Lawton graduated with Bachelor of Arts degree in Communication Studies from Concordia University in 1995 and then joined Investor First Financial. In 1997, Lawton founded the Winfield Venture Group, a private angel investment firm along with IdeaPark Ventures. In 2000, Lawton married Frank Giustra, Vancouver-based financier and philanthropist.
In 1995, Lawton joined Investor First Financial and began her business career in private equity sales. She focused on the areas of syndicated software, film, television, real estate and tax shelter offerings. In 1997, she founded her own investment company, Winfield Venture Group; a private angel investment and corporate finance boutique.
She also founded IdeaPark Ventures, an internet incubator company that she sold in 2000 to Goldcorp mining magnate, Ian Telfer. At the same time, she became an early stage investor in Vision Critical. Angus Reid, known for social research in Canada, is the company’s CEO.
In 2000, she married financier and philanthropist Frank Giustra and had her first child, a son. She had a daughter three years later, then she and Giustra separated in 2008.
Lawton returned to school in 2002 to do a master's degree in Applied Sciences from Simon Fraser University. Her thesis focused on “the role of the media in creating value in financial markets.”
Lawton kept active business while working on her MA and continues to do so. She’s an investor in several BC-based software start-ups, including Sosido Networks, Strutta and Tyze Personal Networks. She was also an early stage investor in YYOGA (yoga health and wellness centres started by Nettwerk Music Group founder and CEO Terry McBride).
While Lawton focused on business ventures, she was also involved in Humanitarian work. She has served on the board of the Positive Women’s Network and Pacific AIDS Resource Centre (PARC) and worked one on one with HIV-positive kids in home settings and helped to organize retreats for HIV-positive women and children.
In November 2005, Lawton was appointed Chair of the Unite for Children, Unite Against AIDS campaign for UNICEF Canada. Some of her campaign initiatives included producing the Unite against AIDS concert series and UNICEF’s first Canadian art auction, Unite with Art. The events raise funds for UNICEF, as well as the consciousness around HIV/AIDS and how it has redefined childhood for millions of children worldwide. Lawton also produced a 25-minute educational documentary for UNICEF; Hope in the Time of AIDS featured Stephen Lewis and was narrated by Pierce Brosnan.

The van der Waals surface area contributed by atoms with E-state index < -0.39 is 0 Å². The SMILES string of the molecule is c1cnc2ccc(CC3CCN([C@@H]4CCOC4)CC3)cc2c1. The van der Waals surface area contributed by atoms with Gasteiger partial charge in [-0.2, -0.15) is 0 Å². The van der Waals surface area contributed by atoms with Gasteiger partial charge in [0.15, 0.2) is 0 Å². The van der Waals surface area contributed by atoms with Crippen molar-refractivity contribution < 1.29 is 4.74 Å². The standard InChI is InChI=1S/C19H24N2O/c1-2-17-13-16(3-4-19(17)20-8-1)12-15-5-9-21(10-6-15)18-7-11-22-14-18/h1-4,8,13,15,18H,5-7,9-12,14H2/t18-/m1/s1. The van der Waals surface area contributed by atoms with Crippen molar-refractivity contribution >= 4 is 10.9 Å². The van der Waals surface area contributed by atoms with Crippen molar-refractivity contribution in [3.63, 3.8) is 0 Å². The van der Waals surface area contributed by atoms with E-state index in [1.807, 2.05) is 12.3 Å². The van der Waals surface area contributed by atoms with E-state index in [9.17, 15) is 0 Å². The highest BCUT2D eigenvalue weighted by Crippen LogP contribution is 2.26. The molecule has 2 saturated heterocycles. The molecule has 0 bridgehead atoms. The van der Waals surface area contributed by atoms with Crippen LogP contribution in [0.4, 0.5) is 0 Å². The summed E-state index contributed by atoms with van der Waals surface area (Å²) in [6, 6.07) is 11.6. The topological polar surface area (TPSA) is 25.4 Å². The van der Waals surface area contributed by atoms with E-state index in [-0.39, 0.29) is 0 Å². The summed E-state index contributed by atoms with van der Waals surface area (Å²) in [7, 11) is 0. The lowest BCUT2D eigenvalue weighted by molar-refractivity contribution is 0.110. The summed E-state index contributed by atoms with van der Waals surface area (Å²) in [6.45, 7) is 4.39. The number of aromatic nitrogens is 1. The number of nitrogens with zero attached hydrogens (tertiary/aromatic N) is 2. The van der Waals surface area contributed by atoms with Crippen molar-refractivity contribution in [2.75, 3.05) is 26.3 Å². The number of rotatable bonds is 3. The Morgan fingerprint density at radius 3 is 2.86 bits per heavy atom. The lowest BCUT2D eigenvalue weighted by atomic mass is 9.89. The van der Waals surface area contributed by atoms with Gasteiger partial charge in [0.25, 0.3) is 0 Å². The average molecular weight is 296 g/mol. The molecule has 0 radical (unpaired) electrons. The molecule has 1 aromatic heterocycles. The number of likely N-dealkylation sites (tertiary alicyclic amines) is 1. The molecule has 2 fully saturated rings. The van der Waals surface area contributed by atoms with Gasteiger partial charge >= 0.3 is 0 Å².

Lawton met Lloyd Axworthy, former Director of the University of British Columbia’s Liu Institute for Global Issues and former Canadian Foreign Affairs Minister, in 2004. He encouraged her to cover the forcible conscription of children in Uganda’s civil war.
After a trip to Uganda she struggled with how to properly publicize the plight of the Acholi children in Uganda and consulted with former President Bill Clinton, whom she met while touring Africa with UNICEF and the Clinton Foundation. On a special request from the Dalai Lama Center for Peace and Education, she flew to India to present her work and also consult with the Dalai Lama. The spiritual leader told her to stop worrying and "work from a place in your heart." What started off as an educational video that Axworthy could use for lobbying, ended up becoming "Uganda Rising", a full-length documentary that chronicled the 20-year civil war in the country. Written and co-directed (with Jesse James Miller) by Pete McCormack, and narrated by Kevin Spacey, it screened at more than 25 film festivals worldwide and was the recipient of the Best Documentary Award at several festivals including WT Os International Film Festival and Full Frame Documentary Film Festival.
In 2006, Lawton founded Mindset Social Innovation Foundation. As its founder and CEO, Lawton directly works with artists, policy makers, educational institutions, governments, and UN organizations. The foundation's mandate is to change the way people think, feel and act towards today’s most pressing issues.
In 2009, Lawton donated $1 million to the University of British Columbia Graduate School of Journalism. The donation sustains an International Reporting course so students can travel abroad to work on under-reported news stories. The first year of the course saw 10 students travel to China, India and Ghana to investigate the growing trend of North American electronic waste being shipped to developing countries. The inaugural students won an Emmy for their documentary, “Ghana: Digital Dumping Ground,” which came out of their course work.
Lawton is funding research at UBC that is studying the discovery, development and delivery of pharmaceutical drugs. The group is creating an online collaborative platform to share ideas for change so that life-saving medicines are more widely and readily distributed to those most in need (antiretrovirals for AIDS in Africa, for example).
Lawton currently sits on the advisory council for Richard Branson’s foundation, Virgin Unite Canada, whose mandate is to unite people to tackle tough social and environmental problems with an entrepreneurial approach. In 2009, she joined Branson and other international entrepreneurs on a trip to South Africa to evaluate Virgin Unite projects.UNICEF’s Champion for Children Award (2006)UNICEF Canada Unite for Children, Unite against AIDS Chairperson (2006–2010)Simon Fraser University Outstanding Alumni Award for Community Service (2007)Business in Vancouver’s Top 40 Under 40 Award (2006)Appointed to the John F. Kennedy School of Government Women’s Leadership Board at Harvard UniversitySits on the Advisory Committee for Virgin Unite CanadaSits on the BC Advisory Council for Social EntrepreneurshipSenior Fellow of the Centre for Sustainability and Social Innovation at the Sauder School of Business, UBCMember of the UBC Graduate School of Journalism Advisory Board